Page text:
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NEW YORK, Sept 24 (Reuters) - Former money manager Alberto Vilar's co-defendant, Gary Tanaka, plans to seek a new lawyer after prosecutors said he may be in a romantic relationship with a lawyer who has been representing both men as they prepare to be resentenced for fraud.
On Friday, federal prosecutors said Tanaka's apparent "intimate, romantic relationship" with lawyer Vivian Shevitz, could create a conflict of interest and impair her duty of loyalty to Vilar, also known as an arts patron.
In a letter dated Monday to U.S. District Judge Richard Sullivan in Manhattan, Shevitz said that while she is willing to represent both men, "Mr. Tanaka prefers that the court appoint another lawyer for him to help shoulder some of the load."
She also said the defendants understood what prosecutors called her "personal relationship" with Tanaka, 70, and any real or theoretical conflicts it created.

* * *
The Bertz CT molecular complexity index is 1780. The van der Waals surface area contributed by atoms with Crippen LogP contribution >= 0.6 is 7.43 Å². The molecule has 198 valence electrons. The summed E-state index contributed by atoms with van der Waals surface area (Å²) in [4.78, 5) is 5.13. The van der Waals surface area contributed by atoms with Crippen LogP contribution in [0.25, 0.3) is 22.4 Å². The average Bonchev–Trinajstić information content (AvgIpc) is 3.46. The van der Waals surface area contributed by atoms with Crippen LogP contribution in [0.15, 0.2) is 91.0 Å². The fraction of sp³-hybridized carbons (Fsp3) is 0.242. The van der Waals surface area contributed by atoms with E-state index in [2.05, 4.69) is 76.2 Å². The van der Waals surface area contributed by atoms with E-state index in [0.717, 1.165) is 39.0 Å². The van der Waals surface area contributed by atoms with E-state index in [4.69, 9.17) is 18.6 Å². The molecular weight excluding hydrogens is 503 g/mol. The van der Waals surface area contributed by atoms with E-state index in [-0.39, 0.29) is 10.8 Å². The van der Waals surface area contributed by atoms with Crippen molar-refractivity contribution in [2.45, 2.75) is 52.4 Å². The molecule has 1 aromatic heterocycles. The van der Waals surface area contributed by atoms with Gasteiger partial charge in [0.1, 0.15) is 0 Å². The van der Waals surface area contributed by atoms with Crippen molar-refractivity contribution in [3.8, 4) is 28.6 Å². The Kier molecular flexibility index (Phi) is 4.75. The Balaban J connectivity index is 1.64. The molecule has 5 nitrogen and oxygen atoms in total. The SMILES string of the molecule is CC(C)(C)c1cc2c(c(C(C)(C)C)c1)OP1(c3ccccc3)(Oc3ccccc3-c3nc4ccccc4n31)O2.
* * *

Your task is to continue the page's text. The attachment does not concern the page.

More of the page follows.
"The personal 'relationship' between us is not germane to the situation at hand except to the extent it affects both clients," she said. "Both (clients) are fully aware of the 'conflict-producing' circumstances of any septuagenarian (I am 69 years old) relationship that has developed."
Vilar and Tanaka were convicted in 2008 for having promised clients at Amerindo Investment Advisors high returns in seemingly safe "deposit" accounts, only to lose millions of dollars in technology stocks.
On Aug. 30, a federal appeals court in New York upheld the convictions, but ordered that the men be resentenced because their punishments, including prison time, were based in part on transactions that should not have counted.
The case is U.S. v. Vilar et al, U.S. District Court, Southern District of New York, No. 05-cr-00621.